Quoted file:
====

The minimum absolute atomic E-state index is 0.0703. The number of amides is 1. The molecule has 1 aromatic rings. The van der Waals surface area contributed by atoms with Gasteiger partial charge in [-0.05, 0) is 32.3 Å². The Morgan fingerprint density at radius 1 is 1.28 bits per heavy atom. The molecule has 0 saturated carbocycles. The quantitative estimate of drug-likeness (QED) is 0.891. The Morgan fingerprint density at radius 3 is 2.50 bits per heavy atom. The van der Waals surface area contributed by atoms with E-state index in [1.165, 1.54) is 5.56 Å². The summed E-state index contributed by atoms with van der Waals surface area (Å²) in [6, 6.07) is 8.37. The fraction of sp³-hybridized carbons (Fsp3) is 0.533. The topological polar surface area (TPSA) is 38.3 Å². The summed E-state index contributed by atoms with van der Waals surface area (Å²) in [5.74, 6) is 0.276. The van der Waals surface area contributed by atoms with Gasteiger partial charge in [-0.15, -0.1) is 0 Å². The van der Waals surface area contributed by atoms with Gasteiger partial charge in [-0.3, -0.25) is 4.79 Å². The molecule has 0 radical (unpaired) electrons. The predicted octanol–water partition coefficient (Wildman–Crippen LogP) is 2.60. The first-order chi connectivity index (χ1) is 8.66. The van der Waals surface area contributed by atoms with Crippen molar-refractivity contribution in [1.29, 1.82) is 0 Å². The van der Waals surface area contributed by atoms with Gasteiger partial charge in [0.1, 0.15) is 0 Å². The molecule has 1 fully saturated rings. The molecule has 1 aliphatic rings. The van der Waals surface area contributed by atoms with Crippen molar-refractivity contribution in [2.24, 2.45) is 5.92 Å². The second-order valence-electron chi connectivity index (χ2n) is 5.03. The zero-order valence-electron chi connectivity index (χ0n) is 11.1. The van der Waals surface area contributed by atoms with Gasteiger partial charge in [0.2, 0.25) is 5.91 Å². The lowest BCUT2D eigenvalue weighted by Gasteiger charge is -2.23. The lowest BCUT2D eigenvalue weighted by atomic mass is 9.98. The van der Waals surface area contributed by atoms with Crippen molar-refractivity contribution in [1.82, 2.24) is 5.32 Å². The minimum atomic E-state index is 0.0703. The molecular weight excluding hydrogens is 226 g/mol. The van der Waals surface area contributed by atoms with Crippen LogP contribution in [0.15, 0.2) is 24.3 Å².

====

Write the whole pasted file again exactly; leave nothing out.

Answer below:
The minimum absolute atomic E-state index is 0.0703. The number of amides is 1. The molecule has 1 aromatic rings. The van der Waals surface area contributed by atoms with Gasteiger partial charge in [-0.05, 0) is 32.3 Å². The Morgan fingerprint density at radius 1 is 1.28 bits per heavy atom. The molecule has 0 saturated carbocycles. The quantitative estimate of drug-likeness (QED) is 0.891. The Morgan fingerprint density at radius 3 is 2.50 bits per heavy atom. The van der Waals surface area contributed by atoms with E-state index in [1.165, 1.54) is 5.56 Å². The summed E-state index contributed by atoms with van der Waals surface area (Å²) in [6, 6.07) is 8.37. The fraction of sp³-hybridized carbons (Fsp3) is 0.533. The topological polar surface area (TPSA) is 38.3 Å². The summed E-state index contributed by atoms with van der Waals surface area (Å²) in [5.74, 6) is 0.276. The van der Waals surface area contributed by atoms with Gasteiger partial charge in [-0.15, -0.1) is 0 Å². The van der Waals surface area contributed by atoms with Gasteiger partial charge in [-0.3, -0.25) is 4.79 Å². The molecule has 0 radical (unpaired) electrons. The predicted octanol–water partition coefficient (Wildman–Crippen LogP) is 2.60. The first-order chi connectivity index (χ1) is 8.66. The van der Waals surface area contributed by atoms with Crippen molar-refractivity contribution in [1.29, 1.82) is 0 Å². The van der Waals surface area contributed by atoms with Gasteiger partial charge in [0.1, 0.15) is 0 Å². The molecule has 1 fully saturated rings. The molecule has 1 aliphatic rings. The van der Waals surface area contributed by atoms with Crippen molar-refractivity contribution in [2.24, 2.45) is 5.92 Å². The second-order valence-electron chi connectivity index (χ2n) is 5.03. The zero-order valence-electron chi connectivity index (χ0n) is 11.1. The van der Waals surface area contributed by atoms with Gasteiger partial charge in [0.2, 0.25) is 5.91 Å². The lowest BCUT2D eigenvalue weighted by Gasteiger charge is -2.23. The lowest BCUT2D eigenvalue weighted by atomic mass is 9.98. The van der Waals surface area contributed by atoms with Crippen molar-refractivity contribution in [1.82, 2.24) is 5.32 Å². The minimum atomic E-state index is 0.0703. The molecular weight excluding hydrogens is 226 g/mol. The van der Waals surface area contributed by atoms with Crippen LogP contribution in [0.15, 0.2) is 24.3 Å².